Saturday, May 26, 2012

From Go to Mow

It’s been a long time since our grass received some attention, but with the early winter rain it’s been looking lush — like pasture — rather than suffering from the sort of straggled neglect you might see in summer. 

This morning Josiah the lawn tamer came and toiled for more than an hour to cut it down to size. And now everything’s gone quiet, the way it does once the job is finished and the mower’s been put away. The male blackbird has been out to make his inspection, and a flock of sparrows has descended on the piece of shorn lawn that’s most densely covered in kikuyu grass. There are 20 or 30 of them, but even they make no noise: they’re working.

The sparrows are seeking (and most definitely finding) food, though I don’t know what. The intensity of their endeavours makes me think of migrant workers harvesting crops, but the analogy is poor. In horticulture, hand-picking is reserved for the delicate produce that needs the lightest touch, whereas the sparrows’ job involves much tugging.

Freshly mown grass is
the best convenience food.

Whole weeds need a “drag
and drop” approach.

They’re not the only birds to profit from the maintenance of the lawn. The chickens, once recovered from the shock of the roaring, devouring machine, tend to revel in eating the bits it spits out.

Fresh lawn clippings are possibly the chooks’ favourite kind of green salad. The weeds that I deliver whole are hard for beaks to tear into bite-sized pieces as they’re no longer rooted to the spot, but the stuff from the lawn comes shredded and pre-mixed: true convenience food, without even the nuisance of packaging.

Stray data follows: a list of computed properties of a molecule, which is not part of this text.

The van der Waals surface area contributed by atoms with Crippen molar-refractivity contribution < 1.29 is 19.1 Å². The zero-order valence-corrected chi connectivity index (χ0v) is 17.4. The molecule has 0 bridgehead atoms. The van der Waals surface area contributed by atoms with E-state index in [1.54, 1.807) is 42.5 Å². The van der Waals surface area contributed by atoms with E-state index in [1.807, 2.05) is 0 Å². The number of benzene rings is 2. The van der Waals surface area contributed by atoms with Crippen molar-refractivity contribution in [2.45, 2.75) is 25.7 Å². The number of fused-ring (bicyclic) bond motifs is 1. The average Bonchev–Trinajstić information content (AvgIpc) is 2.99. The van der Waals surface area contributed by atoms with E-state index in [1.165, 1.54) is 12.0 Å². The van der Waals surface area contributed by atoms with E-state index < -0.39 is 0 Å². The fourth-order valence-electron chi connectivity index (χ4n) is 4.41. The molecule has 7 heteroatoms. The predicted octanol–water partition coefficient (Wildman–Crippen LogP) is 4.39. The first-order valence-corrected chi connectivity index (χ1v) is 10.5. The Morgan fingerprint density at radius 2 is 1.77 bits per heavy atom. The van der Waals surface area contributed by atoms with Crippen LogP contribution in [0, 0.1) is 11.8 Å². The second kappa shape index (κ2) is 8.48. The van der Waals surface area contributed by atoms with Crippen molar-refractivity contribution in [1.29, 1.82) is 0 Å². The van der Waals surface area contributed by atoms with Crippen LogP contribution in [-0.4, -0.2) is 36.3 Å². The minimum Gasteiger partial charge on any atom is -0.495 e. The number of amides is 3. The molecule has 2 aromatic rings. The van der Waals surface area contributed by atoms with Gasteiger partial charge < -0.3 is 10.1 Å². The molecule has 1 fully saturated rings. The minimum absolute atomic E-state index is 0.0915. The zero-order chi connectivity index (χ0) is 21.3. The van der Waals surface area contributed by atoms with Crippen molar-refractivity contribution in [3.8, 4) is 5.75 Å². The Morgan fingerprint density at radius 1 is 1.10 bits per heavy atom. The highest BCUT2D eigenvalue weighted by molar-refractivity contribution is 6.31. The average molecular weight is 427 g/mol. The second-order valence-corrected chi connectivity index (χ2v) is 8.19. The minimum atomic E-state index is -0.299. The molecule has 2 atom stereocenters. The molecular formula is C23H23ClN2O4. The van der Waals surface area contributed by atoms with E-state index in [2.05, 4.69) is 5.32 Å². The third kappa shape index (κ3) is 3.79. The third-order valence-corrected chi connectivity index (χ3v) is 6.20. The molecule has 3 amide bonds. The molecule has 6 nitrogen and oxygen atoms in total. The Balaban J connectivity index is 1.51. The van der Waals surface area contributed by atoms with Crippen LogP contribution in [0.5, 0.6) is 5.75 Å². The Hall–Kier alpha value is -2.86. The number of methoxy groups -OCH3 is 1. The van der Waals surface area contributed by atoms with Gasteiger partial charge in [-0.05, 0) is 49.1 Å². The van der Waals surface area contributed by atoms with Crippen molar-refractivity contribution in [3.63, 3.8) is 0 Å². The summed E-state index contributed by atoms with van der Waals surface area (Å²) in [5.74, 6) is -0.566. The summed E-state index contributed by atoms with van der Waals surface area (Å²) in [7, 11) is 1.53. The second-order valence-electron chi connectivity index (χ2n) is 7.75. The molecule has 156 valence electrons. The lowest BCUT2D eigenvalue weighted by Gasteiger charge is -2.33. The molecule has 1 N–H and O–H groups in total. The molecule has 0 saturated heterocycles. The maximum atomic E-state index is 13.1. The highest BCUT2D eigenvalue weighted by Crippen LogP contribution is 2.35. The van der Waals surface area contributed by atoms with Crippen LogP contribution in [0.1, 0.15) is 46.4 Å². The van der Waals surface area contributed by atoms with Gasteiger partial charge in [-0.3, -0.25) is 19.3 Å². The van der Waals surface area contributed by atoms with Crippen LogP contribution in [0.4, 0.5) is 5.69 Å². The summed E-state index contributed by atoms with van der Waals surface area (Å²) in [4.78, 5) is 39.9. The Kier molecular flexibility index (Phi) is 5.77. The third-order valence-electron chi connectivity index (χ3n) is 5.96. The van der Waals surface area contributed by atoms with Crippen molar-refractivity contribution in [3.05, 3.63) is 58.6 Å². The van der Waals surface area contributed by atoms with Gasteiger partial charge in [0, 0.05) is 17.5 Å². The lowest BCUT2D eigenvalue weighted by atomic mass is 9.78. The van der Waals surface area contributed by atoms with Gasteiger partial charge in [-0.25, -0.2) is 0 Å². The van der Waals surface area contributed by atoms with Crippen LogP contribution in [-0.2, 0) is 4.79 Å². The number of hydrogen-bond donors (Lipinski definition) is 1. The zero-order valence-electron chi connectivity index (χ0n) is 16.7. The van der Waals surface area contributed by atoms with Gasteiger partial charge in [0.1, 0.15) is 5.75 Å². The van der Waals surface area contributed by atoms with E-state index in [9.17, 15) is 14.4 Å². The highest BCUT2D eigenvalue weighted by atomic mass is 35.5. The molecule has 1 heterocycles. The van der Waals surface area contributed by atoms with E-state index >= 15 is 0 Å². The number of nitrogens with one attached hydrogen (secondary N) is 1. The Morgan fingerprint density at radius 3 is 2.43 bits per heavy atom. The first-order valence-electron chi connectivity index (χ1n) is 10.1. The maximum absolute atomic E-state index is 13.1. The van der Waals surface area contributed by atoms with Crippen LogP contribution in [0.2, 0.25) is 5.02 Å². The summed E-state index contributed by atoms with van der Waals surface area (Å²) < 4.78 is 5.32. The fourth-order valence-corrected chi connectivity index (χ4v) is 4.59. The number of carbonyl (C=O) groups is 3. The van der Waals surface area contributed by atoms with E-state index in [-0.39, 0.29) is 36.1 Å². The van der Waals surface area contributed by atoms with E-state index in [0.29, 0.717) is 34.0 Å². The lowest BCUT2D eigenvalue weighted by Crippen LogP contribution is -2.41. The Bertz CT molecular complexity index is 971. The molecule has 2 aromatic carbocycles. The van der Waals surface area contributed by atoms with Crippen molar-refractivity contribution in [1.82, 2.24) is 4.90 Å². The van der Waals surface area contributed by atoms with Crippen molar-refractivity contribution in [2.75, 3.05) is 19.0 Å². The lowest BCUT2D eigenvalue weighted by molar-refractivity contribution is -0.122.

The months since the last mow have created a veritable grass mountain for my girls. Surprisingly, only Alice and Henemoa have shown real interest today. 

The latter’s appetite is intact despite her moult, which has revealed body parts that nature never intended me to see. These include the parson’s nose, called that only in a culinary context (it’s “the fatty extremity of the rump of a cooked fowl”, says the Oxford D of E). I’ve sampled a few such tidbits in my meat-eating moments, so for me it’s a particularly disconcerting sight, this naked tail end of a BFF. 

Henemoa, naked and (like Lady Godiva)
unashamed. Alice is nearby, while Emmeline,
Victoria and Amelia have turned their backs.
Henemoa is not disconcerted at all — and unlike some of my previous moulters she’s shown no inclination to go into hiding. The only real concern has been the colder nights we’ve had of late: she’s been relegated to the end of the perch, pushed up against the thin wall of the chicken house.

Soft-hearted human that I am, the last few evenings I’ve snuck in and repositioned her in the middle, between two better-feathered fowls. It’s a small and possibly foolish act, but it helps sustain me in the illusion that I can rule the roost the backyard, and beyond.


1. “From go to mow” — inspired by “from go to whoa”, which Brewer’s Dictionary of Modern Phrase and Fable describes as “colloquial Australian and New Zealand English ... first recorded in 1971. It means from start to finish”.
2. Thanks to poet Laurie for the image of the lawn tamer.
3. BFF: Best female friend? Or best feathered friend? Either will do. 

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